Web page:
De-horning

Seeing as I spent about an hour writing this email I thought I would post the email conversation on here. Please share your thoughts in the comments box:

Hello there. My name is Ellie I am a recent convert to more sustainable
living and part of this has included buying only local organic dairy. For
the past two months I have been buying calon wen dairy products through
the Organic Fresh Food Company in Lampeter. I am very happy with it and
have been getting through 12 litres of milk a week as I’ve been making
yoghurt and 4 packs of butter due to plentiful cake baking.
Today I found out about de-horning cattle and was wondering if your
farmers de-horn theirs?
Kind thanks Ellie Jones

                                                                                                                             

Ellie good evening

Canvassed views here amongst our farmers – this is the view from one – Dai
Miles
Look forward to your thoughts:

” I Can’t really understand the problem with de horning… as normally
calves are de- budded  between 3 and 10 weeks with a local anaesthetic,
and very much for their own benefit as well of course as health and safety
precautions for humans, both farmers, and those they may meet walking
through our fields.

If missed at that early age they can still be de-horned at 12 – 18 months,
again with more anaesthetic, but it must be carried out by a qualified
Vet.

Sadly I’ve seen the dreadful damage & the terror a group of horned animals
can inflict on their polled or de horned cohorts and its horrific, and we
also fail in our duty of care to those that work on our farms too, should
they ever be placed into danger by such an animal.

We do hope this practical, and very carefully managed program won’t put
you off buying our milk, we spend a huge amount of time and energy
preserving our Organic farms so that your milk is produced in a
sustainable  & caring system.

Best regards
Dai”

                                                                                                                                          

Hi Richard,
Yes I understand that this is the dominant perspective on de-horning. Who could argue with putting safety first? I have only done a few days work on a dairy farm with a relative but obviously I am not a dairy farmer and cannot comment on your farmers’ expertise.

I wonder if you knew how old the dehorning practice is?- whether humans have always dehorned cattle, or whether it was a practice introduced as herd sizes increased. I am aware that this is no fault of the small scale farmers, but rather industrialised food production and a culture of consumerism promoted by supermarkets put pressure on farmers to produce more milk at a cheaper price. I understand that managing a horned herd would involve more intensive management and that means more money. I don’t imagine for one minute that small scale farming is so lucrative that there are pots of money waiting to be spent. However your organic farmers are much more likely to open their minds to challenging the norms of farming than factory farms supplying the supermarkets. As a consumer the first step of course is supporting small scale farmers until business is thriving before taking such steps but the ideas have got to start somewhere. Here is an article which suggests farming horned cattle may cater to a gap in the market (http://www.dairyexporter.co.nz/article/35417.html)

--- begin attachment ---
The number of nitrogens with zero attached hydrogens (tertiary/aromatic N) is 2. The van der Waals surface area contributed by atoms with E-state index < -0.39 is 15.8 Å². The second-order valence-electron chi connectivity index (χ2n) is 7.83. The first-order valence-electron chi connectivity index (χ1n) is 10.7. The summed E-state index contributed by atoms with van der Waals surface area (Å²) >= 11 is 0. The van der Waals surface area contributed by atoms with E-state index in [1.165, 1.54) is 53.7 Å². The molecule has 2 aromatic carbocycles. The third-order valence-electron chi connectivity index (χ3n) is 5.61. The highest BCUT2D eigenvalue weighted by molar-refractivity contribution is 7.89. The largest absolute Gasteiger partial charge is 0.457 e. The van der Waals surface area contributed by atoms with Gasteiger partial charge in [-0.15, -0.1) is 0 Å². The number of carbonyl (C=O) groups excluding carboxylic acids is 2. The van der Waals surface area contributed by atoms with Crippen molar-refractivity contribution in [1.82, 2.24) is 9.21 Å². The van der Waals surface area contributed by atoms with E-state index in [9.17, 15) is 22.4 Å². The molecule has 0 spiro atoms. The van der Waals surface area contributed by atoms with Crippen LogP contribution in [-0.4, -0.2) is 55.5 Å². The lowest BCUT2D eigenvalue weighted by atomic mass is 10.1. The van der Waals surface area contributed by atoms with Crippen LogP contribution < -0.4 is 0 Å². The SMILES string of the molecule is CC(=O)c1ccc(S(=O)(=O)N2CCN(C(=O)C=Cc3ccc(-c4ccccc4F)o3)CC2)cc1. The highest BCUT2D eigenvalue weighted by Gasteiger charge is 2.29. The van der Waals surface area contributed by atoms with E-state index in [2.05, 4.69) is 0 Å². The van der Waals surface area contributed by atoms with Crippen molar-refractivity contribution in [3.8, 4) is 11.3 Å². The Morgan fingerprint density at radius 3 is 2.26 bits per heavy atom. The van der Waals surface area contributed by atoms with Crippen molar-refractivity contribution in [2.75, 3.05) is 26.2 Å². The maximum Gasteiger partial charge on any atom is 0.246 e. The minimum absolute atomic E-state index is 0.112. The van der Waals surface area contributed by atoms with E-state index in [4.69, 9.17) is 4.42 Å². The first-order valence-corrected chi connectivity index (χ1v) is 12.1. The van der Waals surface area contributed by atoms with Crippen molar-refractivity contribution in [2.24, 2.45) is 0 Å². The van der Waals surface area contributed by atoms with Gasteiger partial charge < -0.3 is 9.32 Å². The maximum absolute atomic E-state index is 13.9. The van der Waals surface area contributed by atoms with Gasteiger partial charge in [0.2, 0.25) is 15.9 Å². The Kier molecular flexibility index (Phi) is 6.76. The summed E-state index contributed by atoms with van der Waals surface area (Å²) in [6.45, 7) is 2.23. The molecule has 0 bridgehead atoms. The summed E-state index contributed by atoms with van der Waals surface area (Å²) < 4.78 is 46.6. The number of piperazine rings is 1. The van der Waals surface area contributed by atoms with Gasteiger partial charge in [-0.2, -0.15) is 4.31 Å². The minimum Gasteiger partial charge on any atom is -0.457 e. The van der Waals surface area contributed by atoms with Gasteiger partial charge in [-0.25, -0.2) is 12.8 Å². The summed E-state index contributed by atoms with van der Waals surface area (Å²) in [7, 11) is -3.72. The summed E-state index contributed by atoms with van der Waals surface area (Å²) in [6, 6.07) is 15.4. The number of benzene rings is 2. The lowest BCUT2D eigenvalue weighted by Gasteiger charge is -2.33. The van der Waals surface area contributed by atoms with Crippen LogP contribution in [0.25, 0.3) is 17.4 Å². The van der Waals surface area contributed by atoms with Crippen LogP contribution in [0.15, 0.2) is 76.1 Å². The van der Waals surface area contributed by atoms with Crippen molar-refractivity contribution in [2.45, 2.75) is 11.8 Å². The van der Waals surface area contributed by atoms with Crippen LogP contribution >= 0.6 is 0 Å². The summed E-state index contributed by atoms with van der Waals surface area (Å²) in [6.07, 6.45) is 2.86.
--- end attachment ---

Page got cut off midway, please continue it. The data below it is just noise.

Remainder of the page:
Research about horned cows and the purpose of the horns is lacking and therefore seems to be a marginalised perspective. From what I have read (http://ec.europa.eu/food/animal/welfare/farm/docs/calves_alcasde_D-2-2-1.pdf) about working within horned herds it seems that cattle have quite complex social needs which, if poorly managed, is what increase the chances of injury and not the presence of horns. Personally I see the dominant practice of dehorning entire herds of cattle as a convenient solution to a problem where there could be any number of factors contributing. But rather than looking for the root of the problem and less aggressive methods the horns are removed. There are loads of suggestions in the above research, but the primary seemed to be prevention of confrontational situations which would be preferable to de-horning.

I fully understand if what I’ve said comes across as ignorant, ill informed, jumping to conclusions and so on but again I am not a farmer and I do not understand the complexities and practicalities. For example I could not really decide whether using a traditional tying system suggested for horned herds, in which cows sleep more and spend less time eating (and therefore produce less milk) was a good thing for welfare. It could be more comfortable for the cow, hence more sleeping, but worse for social interactions and behaviour (clearly not good for high milk yeilds though) http://lhu.emu.ee/downloads/Welfood/Eating.pdf

Even though I have a few questions about de-horning I don’t think that it will stop me from buying Calon Wen as I am grateful to have found milk that I can say is environmentally good and supports small scale Welsh farmers. It is a good quality product and I love the fact it is not homogenised.

Kind thanks for reading my email and obtaining the reply from Dai.
Best wishes
Ellie

 

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